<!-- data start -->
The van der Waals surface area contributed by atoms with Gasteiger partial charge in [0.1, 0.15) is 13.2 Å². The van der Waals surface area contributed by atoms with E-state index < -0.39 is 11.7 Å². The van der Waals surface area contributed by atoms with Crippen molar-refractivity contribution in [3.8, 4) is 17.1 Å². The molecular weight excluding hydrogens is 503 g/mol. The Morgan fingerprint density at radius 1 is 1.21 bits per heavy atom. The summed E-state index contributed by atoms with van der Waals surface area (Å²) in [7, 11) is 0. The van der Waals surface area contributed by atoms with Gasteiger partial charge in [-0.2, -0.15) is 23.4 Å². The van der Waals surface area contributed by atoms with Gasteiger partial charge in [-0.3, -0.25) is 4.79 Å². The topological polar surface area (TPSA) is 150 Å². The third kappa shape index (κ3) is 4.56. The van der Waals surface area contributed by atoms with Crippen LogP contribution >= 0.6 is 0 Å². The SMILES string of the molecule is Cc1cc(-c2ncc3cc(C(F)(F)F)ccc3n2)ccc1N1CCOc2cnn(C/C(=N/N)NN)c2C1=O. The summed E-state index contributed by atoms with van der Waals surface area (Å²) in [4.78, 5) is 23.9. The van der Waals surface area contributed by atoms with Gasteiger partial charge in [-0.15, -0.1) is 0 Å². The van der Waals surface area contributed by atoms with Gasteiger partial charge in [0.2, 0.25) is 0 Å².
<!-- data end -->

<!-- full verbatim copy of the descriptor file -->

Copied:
The van der Waals surface area contributed by atoms with Gasteiger partial charge in [0.1, 0.15) is 13.2 Å². The van der Waals surface area contributed by atoms with E-state index < -0.39 is 11.7 Å². The van der Waals surface area contributed by atoms with Crippen molar-refractivity contribution in [3.8, 4) is 17.1 Å². The molecular weight excluding hydrogens is 503 g/mol. The Morgan fingerprint density at radius 1 is 1.21 bits per heavy atom. The summed E-state index contributed by atoms with van der Waals surface area (Å²) in [7, 11) is 0. The van der Waals surface area contributed by atoms with Gasteiger partial charge in [-0.2, -0.15) is 23.4 Å². The van der Waals surface area contributed by atoms with Gasteiger partial charge in [-0.3, -0.25) is 4.79 Å². The topological polar surface area (TPSA) is 150 Å². The third kappa shape index (κ3) is 4.56. The van der Waals surface area contributed by atoms with Crippen LogP contribution >= 0.6 is 0 Å². The SMILES string of the molecule is Cc1cc(-c2ncc3cc(C(F)(F)F)ccc3n2)ccc1N1CCOc2cnn(C/C(=N/N)NN)c2C1=O. The summed E-state index contributed by atoms with van der Waals surface area (Å²) in [4.78, 5) is 23.9. The van der Waals surface area contributed by atoms with Gasteiger partial charge in [-0.15, -0.1) is 0 Å². The van der Waals surface area contributed by atoms with Gasteiger partial charge in [0.2, 0.25) is 0 Å².